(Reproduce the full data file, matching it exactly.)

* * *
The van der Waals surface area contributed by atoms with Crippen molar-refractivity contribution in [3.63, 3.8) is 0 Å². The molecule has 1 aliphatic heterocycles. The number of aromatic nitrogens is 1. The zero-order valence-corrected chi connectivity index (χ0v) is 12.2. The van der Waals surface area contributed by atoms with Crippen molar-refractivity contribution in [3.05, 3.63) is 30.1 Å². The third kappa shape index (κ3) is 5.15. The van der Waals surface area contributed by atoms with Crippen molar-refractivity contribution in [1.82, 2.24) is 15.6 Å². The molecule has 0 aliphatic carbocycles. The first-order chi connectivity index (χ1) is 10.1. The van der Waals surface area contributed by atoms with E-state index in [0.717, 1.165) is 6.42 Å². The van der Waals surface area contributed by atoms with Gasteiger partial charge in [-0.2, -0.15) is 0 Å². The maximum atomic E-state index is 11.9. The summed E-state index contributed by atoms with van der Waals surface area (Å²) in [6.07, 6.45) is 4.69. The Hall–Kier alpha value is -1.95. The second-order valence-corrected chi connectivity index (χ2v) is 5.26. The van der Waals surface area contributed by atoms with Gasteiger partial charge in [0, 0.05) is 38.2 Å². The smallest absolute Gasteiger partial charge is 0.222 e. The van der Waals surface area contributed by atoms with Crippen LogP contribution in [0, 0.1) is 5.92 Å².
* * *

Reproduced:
The van der Waals surface area contributed by atoms with Crippen molar-refractivity contribution in [3.63, 3.8) is 0 Å². The molecule has 1 aliphatic heterocycles. The number of aromatic nitrogens is 1. The zero-order valence-corrected chi connectivity index (χ0v) is 12.2. The van der Waals surface area contributed by atoms with Crippen molar-refractivity contribution in [3.05, 3.63) is 30.1 Å². The third kappa shape index (κ3) is 5.15. The van der Waals surface area contributed by atoms with Crippen molar-refractivity contribution in [1.82, 2.24) is 15.6 Å². The molecule has 0 aliphatic carbocycles. The first-order chi connectivity index (χ1) is 10.1. The van der Waals surface area contributed by atoms with E-state index in [0.717, 1.165) is 6.42 Å². The van der Waals surface area contributed by atoms with Gasteiger partial charge in [-0.2, -0.15) is 0 Å². The maximum atomic E-state index is 11.9. The summed E-state index contributed by atoms with van der Waals surface area (Å²) in [6.07, 6.45) is 4.69. The Hall–Kier alpha value is -1.95. The second-order valence-corrected chi connectivity index (χ2v) is 5.26. The van der Waals surface area contributed by atoms with Gasteiger partial charge in [0, 0.05) is 38.2 Å². The smallest absolute Gasteiger partial charge is 0.222 e. The van der Waals surface area contributed by atoms with Crippen LogP contribution in [0, 0.1) is 5.92 Å².